Mike Shanahan spoke with the media this afternoon before he and his staff lock themselves into their draft board bunkers for the next 72 hours. Shanahan had a lot of interesting things to say and it made more sense just to lay it all out for reading then break it up with analysis. A lot of what he said with draft strategy seems like common sense, but the difference that stood out in hearing him speak was calmness and sticking to the plan.
It's not a great comparison, but we've all been in fantasy drafts and badly wanted a player or two. It's impossible to stay calm when your pick approaches, especially in an auction draft. Overpaying, sweating, and reaching comes naturally when your draft plan goes out the window. A sure guy you had slated for the 3rd is gone in the first??? What?? Zorn and Cerrato come to mind.
(tip of the cap to the Redskins for the transcribing)
On if Shanahan's draft philosophy changes after winning the NFC East:
"I think you always try to look at your board and take each position, try to get a priority on which guys you feel are a certain skill level: first-round draft choice and second. You get a game plan and if a certain player is there at that time, you are going to take him. If not, you try to trade back, sometimes you try to go forward. A lot depends on how it all falls in place. You never know. So you have to be ready for different types of scenarios. We have done it both ways. But at the end of the day, you may have a guy, you may have a position need and if it is close between two guys, you go with the position need. For example, last year, you ask me, ‘Why would I take a quarterback [Kirk Cousins] in the fourth round?' We had him ranked as a first-round guy, inside the top 32, and you are picking him in the fourth round. The value is there and you have to do what you think is best for your football team and the draft. He makes your football team, steps in and plays like the guy we thought he'd play like. At least you're hoping. It doesn't always work out that way. A lot of different philosophies. [You] always have to be ready for everything."
On the team's needs in the draft:
"Well, I think when you have a lot of needs, sometimes what you will do if you have a lot of guys ranked in the same area, sometime you will go back and get an extra two or three draft picks, like we did with Kerrigan. You go from 10 to 16 and wind up getting three extra picks, those three guys we needed on our football team. So a lot depends on where your football team is and what direction you think you need to go."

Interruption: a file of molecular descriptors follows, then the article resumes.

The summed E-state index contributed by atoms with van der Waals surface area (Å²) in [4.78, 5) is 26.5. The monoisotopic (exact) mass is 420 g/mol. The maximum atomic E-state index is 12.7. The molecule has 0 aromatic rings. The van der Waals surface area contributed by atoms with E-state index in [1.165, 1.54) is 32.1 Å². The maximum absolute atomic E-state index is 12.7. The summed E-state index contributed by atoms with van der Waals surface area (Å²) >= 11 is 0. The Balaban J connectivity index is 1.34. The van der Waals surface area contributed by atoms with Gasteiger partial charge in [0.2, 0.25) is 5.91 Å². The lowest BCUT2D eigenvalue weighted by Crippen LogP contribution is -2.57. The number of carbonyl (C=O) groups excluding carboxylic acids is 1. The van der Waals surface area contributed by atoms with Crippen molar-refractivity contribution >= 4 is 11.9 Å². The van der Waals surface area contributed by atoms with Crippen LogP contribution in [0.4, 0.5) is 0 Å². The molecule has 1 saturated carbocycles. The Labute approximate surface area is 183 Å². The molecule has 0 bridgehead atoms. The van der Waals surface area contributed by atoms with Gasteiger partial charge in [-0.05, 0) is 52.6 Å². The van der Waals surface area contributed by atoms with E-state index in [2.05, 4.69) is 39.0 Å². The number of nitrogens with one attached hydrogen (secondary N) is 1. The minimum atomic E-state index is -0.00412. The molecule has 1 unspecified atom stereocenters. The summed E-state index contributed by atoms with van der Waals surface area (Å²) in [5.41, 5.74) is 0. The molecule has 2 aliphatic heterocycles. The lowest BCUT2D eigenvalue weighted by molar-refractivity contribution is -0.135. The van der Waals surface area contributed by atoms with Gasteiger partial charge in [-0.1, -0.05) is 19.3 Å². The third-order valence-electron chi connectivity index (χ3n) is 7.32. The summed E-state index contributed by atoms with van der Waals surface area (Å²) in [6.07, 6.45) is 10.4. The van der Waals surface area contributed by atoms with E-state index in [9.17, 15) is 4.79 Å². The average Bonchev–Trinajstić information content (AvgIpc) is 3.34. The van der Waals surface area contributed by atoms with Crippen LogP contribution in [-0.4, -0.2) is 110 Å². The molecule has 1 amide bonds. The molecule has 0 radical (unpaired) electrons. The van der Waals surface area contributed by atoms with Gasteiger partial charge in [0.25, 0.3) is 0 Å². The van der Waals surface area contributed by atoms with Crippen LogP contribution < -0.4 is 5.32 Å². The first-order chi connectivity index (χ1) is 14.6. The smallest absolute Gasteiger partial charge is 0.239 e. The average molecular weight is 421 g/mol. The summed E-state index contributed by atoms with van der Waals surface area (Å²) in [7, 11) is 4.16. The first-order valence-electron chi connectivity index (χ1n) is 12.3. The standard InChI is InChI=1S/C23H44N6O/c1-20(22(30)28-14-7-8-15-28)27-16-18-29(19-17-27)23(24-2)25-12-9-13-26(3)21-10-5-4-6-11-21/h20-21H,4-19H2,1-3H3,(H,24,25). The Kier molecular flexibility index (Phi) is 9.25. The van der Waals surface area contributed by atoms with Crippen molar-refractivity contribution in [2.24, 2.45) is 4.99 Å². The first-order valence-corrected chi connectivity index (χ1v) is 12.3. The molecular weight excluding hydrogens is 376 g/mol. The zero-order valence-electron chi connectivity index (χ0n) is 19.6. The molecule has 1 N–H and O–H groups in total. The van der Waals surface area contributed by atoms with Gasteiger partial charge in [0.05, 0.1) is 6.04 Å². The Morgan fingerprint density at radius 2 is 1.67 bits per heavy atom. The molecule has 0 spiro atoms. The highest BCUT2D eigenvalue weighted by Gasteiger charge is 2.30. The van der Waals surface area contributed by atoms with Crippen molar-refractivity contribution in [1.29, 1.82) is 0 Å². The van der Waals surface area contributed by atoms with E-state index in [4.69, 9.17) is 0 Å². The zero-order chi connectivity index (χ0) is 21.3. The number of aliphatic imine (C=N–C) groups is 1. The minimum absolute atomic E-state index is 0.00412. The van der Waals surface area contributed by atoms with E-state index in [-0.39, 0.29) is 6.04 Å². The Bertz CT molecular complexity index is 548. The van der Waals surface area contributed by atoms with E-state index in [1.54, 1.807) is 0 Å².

On if he thinks this is a good year not to have a first-round pick with a deep draft class:
"I think so, I do. I think you are getting offensive linemen and defensive linemen if you are the top 10 picks, it is a pretty good year; a few receivers in there as well. I think everyone sees the obvious ones. Each year is a little bit different. There is always value. It all depends what your team needs are and you get the guy that you want to help your football team."
On drafting #51 several times before:
"Sometimes when 51 comes up, you have your guy. One of those guys was Clinton Portis and I was hoping he would be there. He actually got mad at us because we picked him at 51. He wanted to go in the first round. I said, ‘Clinton, don't get mad at us. We picked you.' He said, ‘You should've picked me in the first round.' It was that kind of confidence he had that he was going to be a football player and he said, ‘I'm going to make you very, very happy.' That is the kind of mindset when you do pick a guy in the second round, that he feels like he is a first round guy and he is going to prove to everybody that he can play. Hopefully you get that kind of guy."
On reaching for players:
"I think anytime you go back in your history and try to reflect through all the scenarios that you do, is you don't ever reach for a player. You try not to reach. You might have a position need and you push the envelope a round or two and you are looking for that one piece to what you consider a championship team. So what I have learned through the years is that you have to be true to your board, you have to look at every player. And it is a killer to a position coach. As a head coach, a lot of hours go into looking at all these guys. You are ready on draft day. No matter what situation arises, you're hoping you can take advantage of the opportunity."
On when is a good time to trade back:
"I think that is what you have to evaluate. You think you've got a guy you don't want to lose, then you don't trade back. You may trade back because there are three or four guys you like and you think you may be able to get one of those guys and you look at those guys the same. So you trade back knowing you will get one of those guys and you get an extra pick or two. A lot of scenarios you try to go through in your mind."